It’s been 50 years since Chris Barnard gave Louis Washkansky a new heart, and here’s how it happened
Fifty years ago SA stunned the world: a surgeon in Cape Town, Christiaan Barnard, successfully transplanted the heart of a woman into the chest of a dying man.
Here is a narrative, largely based on AFP reporting at the time, of the extraordinary details surrounding the first human-to-human heart transplant.
Ann Washkansky could not have imagined that the traffic accident she came across on December 2 1967, would bring both life and fame to her terminally ill husband.
Washkansky was driving back from visiting her husband at Groote Schuur Hospital in Cape Town when she saw a vehicle slam into Denise Darvall, a young bank worker, as she crossed a busy road. Her body flew through the air and her head smashed into a parked car, fracturing her skull. It was soon clear Darvall was brain dead, but her heart was still beating.
Louis Washkansky, 53, had been told he had only weeks left to live because of severe heart failure. He accepted without hesitation a barely imaginable proposition from Barnard: a heart transplant.
Successful transplants of kidneys and livers had been carried out for years but none so far with a human heart, the core of life itself.
The father of 25-year-old Darvall quickly gave his consent.
"If you can’t save my daughter, you must try and save this man," Edward Darvall is quoted as saying in Donald McRae’s 2006 book entitled Every Second Counts: The Race to Transplant the First Human Heart.
The operation started in the early hours of December 3. Denise’s heart is removed and placed in a 10°C solution for transfer to an operating room where about 20 doctors, nurses and technicians were gathered around Washkansky.
The tension was high, a young intern who was present recounted in an AFP story filed the following day.
"When the last anastomosis [connection] was done, it was the moment of truth. Everyone craned their necks for a better view. In the complete silence, Prof Barnard murmured: ‘Christ, it’s going to work!’," the intern, whose name was not given, said.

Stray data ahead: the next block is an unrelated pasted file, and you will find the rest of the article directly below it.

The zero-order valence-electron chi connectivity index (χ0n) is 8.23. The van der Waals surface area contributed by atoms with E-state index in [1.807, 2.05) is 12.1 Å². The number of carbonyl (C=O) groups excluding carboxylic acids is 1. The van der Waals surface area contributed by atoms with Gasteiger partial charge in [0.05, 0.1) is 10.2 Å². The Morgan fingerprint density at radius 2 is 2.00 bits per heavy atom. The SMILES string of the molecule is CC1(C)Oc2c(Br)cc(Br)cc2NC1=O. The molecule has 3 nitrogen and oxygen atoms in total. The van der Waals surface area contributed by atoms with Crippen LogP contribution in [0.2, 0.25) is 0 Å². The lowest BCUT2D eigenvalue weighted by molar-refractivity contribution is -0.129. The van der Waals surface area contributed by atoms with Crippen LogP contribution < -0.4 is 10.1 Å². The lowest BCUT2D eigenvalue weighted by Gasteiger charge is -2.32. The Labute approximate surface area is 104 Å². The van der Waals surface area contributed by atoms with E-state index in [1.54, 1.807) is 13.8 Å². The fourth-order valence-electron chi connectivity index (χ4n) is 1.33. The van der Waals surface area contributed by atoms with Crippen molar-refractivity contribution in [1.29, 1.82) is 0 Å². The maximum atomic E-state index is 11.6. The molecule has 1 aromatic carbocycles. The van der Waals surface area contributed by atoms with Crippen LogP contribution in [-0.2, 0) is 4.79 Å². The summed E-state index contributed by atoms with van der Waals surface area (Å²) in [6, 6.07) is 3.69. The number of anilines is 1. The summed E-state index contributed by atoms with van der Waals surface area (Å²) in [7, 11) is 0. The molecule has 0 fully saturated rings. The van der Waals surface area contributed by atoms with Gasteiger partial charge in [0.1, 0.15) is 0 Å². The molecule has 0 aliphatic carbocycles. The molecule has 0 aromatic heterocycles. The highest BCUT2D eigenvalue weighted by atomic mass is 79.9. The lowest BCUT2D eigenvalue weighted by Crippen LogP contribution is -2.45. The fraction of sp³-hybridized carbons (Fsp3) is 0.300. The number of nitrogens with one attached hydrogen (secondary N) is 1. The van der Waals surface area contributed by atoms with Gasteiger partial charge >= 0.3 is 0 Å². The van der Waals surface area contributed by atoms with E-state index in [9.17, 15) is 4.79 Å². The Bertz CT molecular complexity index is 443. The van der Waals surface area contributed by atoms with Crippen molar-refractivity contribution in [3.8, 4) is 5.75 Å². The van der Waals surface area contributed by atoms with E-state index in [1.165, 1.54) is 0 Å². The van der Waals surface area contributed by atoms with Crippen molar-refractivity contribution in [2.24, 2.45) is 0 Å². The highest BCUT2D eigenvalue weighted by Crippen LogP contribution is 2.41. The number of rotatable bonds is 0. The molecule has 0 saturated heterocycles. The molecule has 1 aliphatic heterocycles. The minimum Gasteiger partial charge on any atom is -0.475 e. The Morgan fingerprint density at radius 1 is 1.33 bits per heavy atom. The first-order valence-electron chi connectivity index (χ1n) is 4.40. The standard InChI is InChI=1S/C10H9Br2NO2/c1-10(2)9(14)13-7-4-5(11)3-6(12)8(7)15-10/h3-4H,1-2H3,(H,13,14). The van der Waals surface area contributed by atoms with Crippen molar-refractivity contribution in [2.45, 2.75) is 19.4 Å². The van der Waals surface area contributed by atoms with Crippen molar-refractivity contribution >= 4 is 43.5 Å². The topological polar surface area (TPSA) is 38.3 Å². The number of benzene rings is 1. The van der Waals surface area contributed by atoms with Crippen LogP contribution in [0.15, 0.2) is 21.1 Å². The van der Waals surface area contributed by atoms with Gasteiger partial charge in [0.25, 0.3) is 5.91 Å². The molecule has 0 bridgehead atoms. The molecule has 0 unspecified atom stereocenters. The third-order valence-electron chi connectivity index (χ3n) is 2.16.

"The anaesthetist then called out the pulse rate: 50, 70, 75 and then, half an hour later, 100," the intern recounted.
"The mood was extraordinary. We knew everything had gone well. Suddenly, the professor removed his gloves and asked for a cup of tea."
"I am much better," Washkansky was quoted as saying in his first conversation, about 33 hours after the operation, with the surgeon he called "the man with the golden hands".
"I gave you a new heart," Barnard says.
The news spread. At 1.17pm on December 3, AFP’s telex machines rattled out a short piece, originally in French: "A heart transplant, believed to be the first in the world, was successfully carried out today at Groote Schuur Hospital in Cape Town."
It was a complete surprise as "everyone" expected that such a first would come from the US, an AFP medical correspondent wrote.
With a beaming smile, good looks and a way with words, Barnard, the 45-year-old South African surgeon, quickly became a media star. "On Saturday," he said in an interview 30 years later, "I was a surgeon in SA, very little known. On Monday, I was world renowned."
Four days after the groundbreaking procedure, Louis Washkansky gave a short radio interview from his hospital bed. The microphone had been sterilised and the reporter had to stay at the door of the room to avoid infecting the patient.
He became known as "the man with the heart of a young girl", and his vitality and good humour were astonishing. To a visiting French doctor, he said: "Tell the Parisians to make a collection and buy me a plane ticket and I will come over and see them."
But he would not have the opportunity to travel. Washkansky died from pneumonia 18 days after the transplant, his heart still functioning but his immune system weakened by the drugs used to prevent his body’s rejection of the new heart. Barnard, meanwhile, embarked on a world tour as the latest pioneer of modern medicine.